Fitness, it turns out, is only part of what a trainer provides.
By Peter Sagal From the July 2011 issue of Runner’s World
Before I had my first session with a personal trainer three years ago, I believed the people who used trainers had too much money and not enough independent willpower to just walk over to the damn weights and lift them until it hurts. But after a year at my new gym, picking up said weights about once a week, I thought, I’m bored, I’m hating this, and it’s not working. And so I sidled over to the trainer’s desk, hoping nobody was watching, and asked for an appointment with a trainer. They introduced me to Tess.
Tess was precisely what I needed: a cheerful, enthusiastic young woman in excellent shape with extensive training in exercise physiology and technique. During that first session she quizzed me on my training to that point, sized me up, and created a workout regimen that helps me toward my goals, loosely defined as “running faster.”
Since that day I’ve stumbled into the gym at 9 a.m. most Fridays to have her briskly hustle me off to the basketball court or the workout studios to perform dozens of unfamiliar exercises, mountain climbers and striders and burpees, all carefully chosen from her extensive repertoire. She works my legs, hips, and midsection, emphasizing flexibility, range of motion, and quick movement, and she’ll throw in just a little upper body work so I can go home with that pleasant soreness in my muscles that makes me imagine they’re bulging like Schwarzenegger’s. And in those three years, I’ve set a PR in the half-marathon, finished two others in sub-1:30, and qualified for the Boston Marathon twice, while keeping injuries and strains to a minimum. So, clearly, working with my personal trainer has done wonders for me, and I shall never mock those who do it again.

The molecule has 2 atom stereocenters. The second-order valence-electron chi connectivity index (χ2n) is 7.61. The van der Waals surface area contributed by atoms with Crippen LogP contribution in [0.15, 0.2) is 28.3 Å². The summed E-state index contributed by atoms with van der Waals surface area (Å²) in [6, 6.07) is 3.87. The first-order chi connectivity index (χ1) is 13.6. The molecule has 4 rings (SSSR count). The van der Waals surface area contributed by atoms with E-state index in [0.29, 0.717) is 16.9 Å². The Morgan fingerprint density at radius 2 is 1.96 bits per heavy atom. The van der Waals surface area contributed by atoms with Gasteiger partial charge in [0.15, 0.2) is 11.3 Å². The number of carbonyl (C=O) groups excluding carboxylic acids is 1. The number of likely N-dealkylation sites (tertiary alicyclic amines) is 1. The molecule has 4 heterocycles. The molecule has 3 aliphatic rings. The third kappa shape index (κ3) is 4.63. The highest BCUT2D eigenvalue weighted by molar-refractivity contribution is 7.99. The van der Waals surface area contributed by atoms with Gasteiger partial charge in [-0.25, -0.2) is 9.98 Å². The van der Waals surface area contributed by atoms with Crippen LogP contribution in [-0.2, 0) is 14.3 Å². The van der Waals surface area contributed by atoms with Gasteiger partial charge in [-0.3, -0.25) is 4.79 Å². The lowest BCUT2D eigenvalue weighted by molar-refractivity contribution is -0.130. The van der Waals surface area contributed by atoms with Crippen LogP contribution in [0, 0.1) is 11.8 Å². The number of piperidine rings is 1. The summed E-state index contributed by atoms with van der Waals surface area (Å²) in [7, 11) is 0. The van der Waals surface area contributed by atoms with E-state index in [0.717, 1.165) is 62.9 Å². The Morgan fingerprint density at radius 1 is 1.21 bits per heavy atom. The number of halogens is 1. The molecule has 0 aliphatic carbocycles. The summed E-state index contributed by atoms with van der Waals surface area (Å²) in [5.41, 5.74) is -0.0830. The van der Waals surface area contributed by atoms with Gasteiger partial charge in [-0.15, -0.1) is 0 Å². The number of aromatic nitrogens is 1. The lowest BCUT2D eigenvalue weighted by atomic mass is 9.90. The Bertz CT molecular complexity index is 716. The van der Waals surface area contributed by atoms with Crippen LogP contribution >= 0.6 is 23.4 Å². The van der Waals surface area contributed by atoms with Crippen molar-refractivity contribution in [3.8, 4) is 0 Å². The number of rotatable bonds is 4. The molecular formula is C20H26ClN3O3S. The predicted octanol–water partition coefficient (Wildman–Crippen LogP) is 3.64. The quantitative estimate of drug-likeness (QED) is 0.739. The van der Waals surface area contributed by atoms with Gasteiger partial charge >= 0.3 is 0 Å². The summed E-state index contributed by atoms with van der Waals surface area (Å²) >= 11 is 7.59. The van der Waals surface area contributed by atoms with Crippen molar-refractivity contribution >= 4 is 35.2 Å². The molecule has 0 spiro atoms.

It’s wonderful, except that I’ve retained almost none of the instruction she’s provided me on training techniques. On those occasions I’ve found myself in a gym on the road or at home, without her, I stare at the straps and Bosu balance trainers as if I’ve never seen them before, unable to remember how to raise my arms without Tess to demonstrate the exercise I’m supposed to do. When using a trainer’s brain to guide your workout, it turns out, your own atrophies from disuse.
And for all my success at running during those years, and in fighting off the depredations of the years themselves, it’s hard to scientifically separate the benefits of training with Tess from the 20 to 50 miles a week I run, bike, and swim. And the same is true of those injuries I have suffered. Did I strain my hip last year doing too many miles on pavement, or because Tess put me on a weight machine I wasn’t ready for? Both hurt, but which caused the injury, and which made it worse? But even if some heartless physiologist were to prove to me that my sessions with Tess weren’t doing me any good at or at least no more good than my old, unguided hours of wrestling with weights, I would still look forward to Friday mornings, and being dragged through the stations of the cross-fit. The benefits of working with a personal trainer, at least for me, are more psychological than physical.
First, I get to enjoy the sympathetic magic of hanging out with someone much fitter, more attractive, and more cheerful than I am. You know, like we’re two fellow athletes, hanging at the gym, talking reps and sets, and feeling the burn. Even more important is something even harder to come by in this distracted world, and that is another person’s full and complete attention.
While working with me, Tess focuses specifically and intently on what I’m doing, how I’m doing it, how often I’ve done it, how many more times I should do it, and when I need a break from doing it to go get a drink of water. In her prior job as a social worker—as she tells me, the skills are transferable—she could diagnose people’s problems, figure out what they need, and then give them the right instructions. She is particularly adept at modulating her praise: too little, and I’d feel defeated; too much, and I’d feel patronized. Her “Looking goods!” and “Really greats!” are like expertly applied puffs of breath to the coals of my ego, keeping it at a nice ruby glow, which warms the rest of my day.
We amateur athletes are peculiarly devoted to our fitness, and our obsessions can sometimes be a burden to our loved ones and a mystery to everyone else. It is a blessing to have, not all the time but for about an hour a week, someone who will say, “Yes, I understand. You devote hours and hours to competing in races you’ll never win, you want to build up muscles that your office job will never require, you want to throw yourself against walls just to see how far you can bounce. I get it, and I’ll help you.”
Attention must be paid, so sometimes we end up paying for it. And it’s worth every penny.
Peter Sagal is a 3:27 marathoner and the host of NPR’s Wait, Wait…Don’t Tell Me! For more, go to runnersworld.com/scholar.